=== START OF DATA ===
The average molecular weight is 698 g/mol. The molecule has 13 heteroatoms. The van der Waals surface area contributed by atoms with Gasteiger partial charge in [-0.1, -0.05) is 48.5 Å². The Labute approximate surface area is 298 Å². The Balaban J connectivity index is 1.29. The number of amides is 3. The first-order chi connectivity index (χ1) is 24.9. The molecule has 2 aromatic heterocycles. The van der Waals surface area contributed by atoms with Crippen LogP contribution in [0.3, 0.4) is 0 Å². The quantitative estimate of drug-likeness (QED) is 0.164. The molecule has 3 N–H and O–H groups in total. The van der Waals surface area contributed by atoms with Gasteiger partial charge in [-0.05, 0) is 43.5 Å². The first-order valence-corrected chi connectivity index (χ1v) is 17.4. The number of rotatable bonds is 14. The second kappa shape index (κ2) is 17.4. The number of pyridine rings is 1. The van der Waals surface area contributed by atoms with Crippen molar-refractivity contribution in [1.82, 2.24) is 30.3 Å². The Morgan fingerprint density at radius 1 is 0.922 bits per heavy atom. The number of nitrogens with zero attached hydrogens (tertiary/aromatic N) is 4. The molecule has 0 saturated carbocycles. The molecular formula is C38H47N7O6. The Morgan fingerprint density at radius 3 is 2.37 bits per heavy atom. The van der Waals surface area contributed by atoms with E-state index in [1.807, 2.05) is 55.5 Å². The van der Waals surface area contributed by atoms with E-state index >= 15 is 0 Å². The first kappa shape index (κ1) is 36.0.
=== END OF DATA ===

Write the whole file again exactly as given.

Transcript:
The average molecular weight is 698 g/mol. The molecule has 13 heteroatoms. The van der Waals surface area contributed by atoms with Gasteiger partial charge in [-0.1, -0.05) is 48.5 Å². The Labute approximate surface area is 298 Å². The Balaban J connectivity index is 1.29. The number of amides is 3. The first-order chi connectivity index (χ1) is 24.9. The molecule has 2 aromatic heterocycles. The van der Waals surface area contributed by atoms with Crippen LogP contribution in [0.3, 0.4) is 0 Å². The quantitative estimate of drug-likeness (QED) is 0.164. The molecule has 3 N–H and O–H groups in total. The van der Waals surface area contributed by atoms with Gasteiger partial charge in [-0.05, 0) is 43.5 Å². The first-order valence-corrected chi connectivity index (χ1v) is 17.4. The number of rotatable bonds is 14. The second kappa shape index (κ2) is 17.4. The number of pyridine rings is 1. The van der Waals surface area contributed by atoms with Crippen molar-refractivity contribution in [1.82, 2.24) is 30.3 Å². The Morgan fingerprint density at radius 1 is 0.922 bits per heavy atom. The number of nitrogens with zero attached hydrogens (tertiary/aromatic N) is 4. The molecule has 0 saturated carbocycles. The molecular formula is C38H47N7O6. The Morgan fingerprint density at radius 3 is 2.37 bits per heavy atom. The van der Waals surface area contributed by atoms with E-state index in [1.807, 2.05) is 55.5 Å². The van der Waals surface area contributed by atoms with E-state index >= 15 is 0 Å². The first kappa shape index (κ1) is 36.0.